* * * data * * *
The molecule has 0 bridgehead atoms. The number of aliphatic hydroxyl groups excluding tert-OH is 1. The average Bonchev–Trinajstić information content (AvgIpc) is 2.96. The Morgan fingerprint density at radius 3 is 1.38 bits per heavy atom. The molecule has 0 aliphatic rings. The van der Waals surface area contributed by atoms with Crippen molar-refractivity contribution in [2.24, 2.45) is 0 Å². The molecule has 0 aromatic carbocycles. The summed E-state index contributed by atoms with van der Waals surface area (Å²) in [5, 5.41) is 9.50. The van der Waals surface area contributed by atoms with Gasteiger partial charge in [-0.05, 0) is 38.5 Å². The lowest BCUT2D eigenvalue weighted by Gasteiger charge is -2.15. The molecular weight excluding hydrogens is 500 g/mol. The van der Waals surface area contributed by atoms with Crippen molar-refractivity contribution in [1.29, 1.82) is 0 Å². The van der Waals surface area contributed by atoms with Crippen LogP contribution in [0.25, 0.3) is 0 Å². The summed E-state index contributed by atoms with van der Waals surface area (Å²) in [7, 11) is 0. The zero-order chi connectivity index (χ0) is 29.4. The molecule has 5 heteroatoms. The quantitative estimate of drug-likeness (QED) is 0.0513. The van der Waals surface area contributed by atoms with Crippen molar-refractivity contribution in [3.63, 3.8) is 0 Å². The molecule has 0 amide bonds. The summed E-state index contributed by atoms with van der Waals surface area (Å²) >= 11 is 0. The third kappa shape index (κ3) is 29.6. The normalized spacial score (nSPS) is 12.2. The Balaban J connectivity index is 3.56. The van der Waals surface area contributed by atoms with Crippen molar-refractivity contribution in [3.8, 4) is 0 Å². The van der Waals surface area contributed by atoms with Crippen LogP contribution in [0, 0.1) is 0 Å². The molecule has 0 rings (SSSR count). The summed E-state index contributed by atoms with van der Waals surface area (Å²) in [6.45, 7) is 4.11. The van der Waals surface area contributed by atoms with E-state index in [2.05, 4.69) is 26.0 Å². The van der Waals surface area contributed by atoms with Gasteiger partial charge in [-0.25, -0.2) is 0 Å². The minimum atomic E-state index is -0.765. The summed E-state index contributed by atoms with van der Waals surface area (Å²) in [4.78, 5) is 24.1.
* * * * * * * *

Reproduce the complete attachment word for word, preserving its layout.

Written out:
The molecule has 0 bridgehead atoms. The number of aliphatic hydroxyl groups excluding tert-OH is 1. The average Bonchev–Trinajstić information content (AvgIpc) is 2.96. The Morgan fingerprint density at radius 3 is 1.38 bits per heavy atom. The molecule has 0 aliphatic rings. The van der Waals surface area contributed by atoms with Crippen molar-refractivity contribution in [2.24, 2.45) is 0 Å². The molecule has 0 aromatic carbocycles. The summed E-state index contributed by atoms with van der Waals surface area (Å²) in [5, 5.41) is 9.50. The van der Waals surface area contributed by atoms with Gasteiger partial charge in [-0.05, 0) is 38.5 Å². The lowest BCUT2D eigenvalue weighted by Gasteiger charge is -2.15. The molecular weight excluding hydrogens is 500 g/mol. The van der Waals surface area contributed by atoms with Crippen molar-refractivity contribution in [1.29, 1.82) is 0 Å². The van der Waals surface area contributed by atoms with Crippen LogP contribution in [0.25, 0.3) is 0 Å². The summed E-state index contributed by atoms with van der Waals surface area (Å²) in [7, 11) is 0. The zero-order chi connectivity index (χ0) is 29.4. The molecule has 5 heteroatoms. The quantitative estimate of drug-likeness (QED) is 0.0513. The van der Waals surface area contributed by atoms with Crippen molar-refractivity contribution in [3.63, 3.8) is 0 Å². The molecule has 0 amide bonds. The summed E-state index contributed by atoms with van der Waals surface area (Å²) >= 11 is 0. The third kappa shape index (κ3) is 29.6. The normalized spacial score (nSPS) is 12.2. The Balaban J connectivity index is 3.56. The van der Waals surface area contributed by atoms with Crippen molar-refractivity contribution in [3.8, 4) is 0 Å². The van der Waals surface area contributed by atoms with Crippen LogP contribution in [0, 0.1) is 0 Å². The molecule has 0 rings (SSSR count). The summed E-state index contributed by atoms with van der Waals surface area (Å²) in [6.45, 7) is 4.11. The van der Waals surface area contributed by atoms with E-state index in [2.05, 4.69) is 26.0 Å². The van der Waals surface area contributed by atoms with Gasteiger partial charge in [-0.25, -0.2) is 0 Å². The minimum atomic E-state index is -0.765. The summed E-state index contributed by atoms with van der Waals surface area (Å²) in [4.78, 5) is 24.1.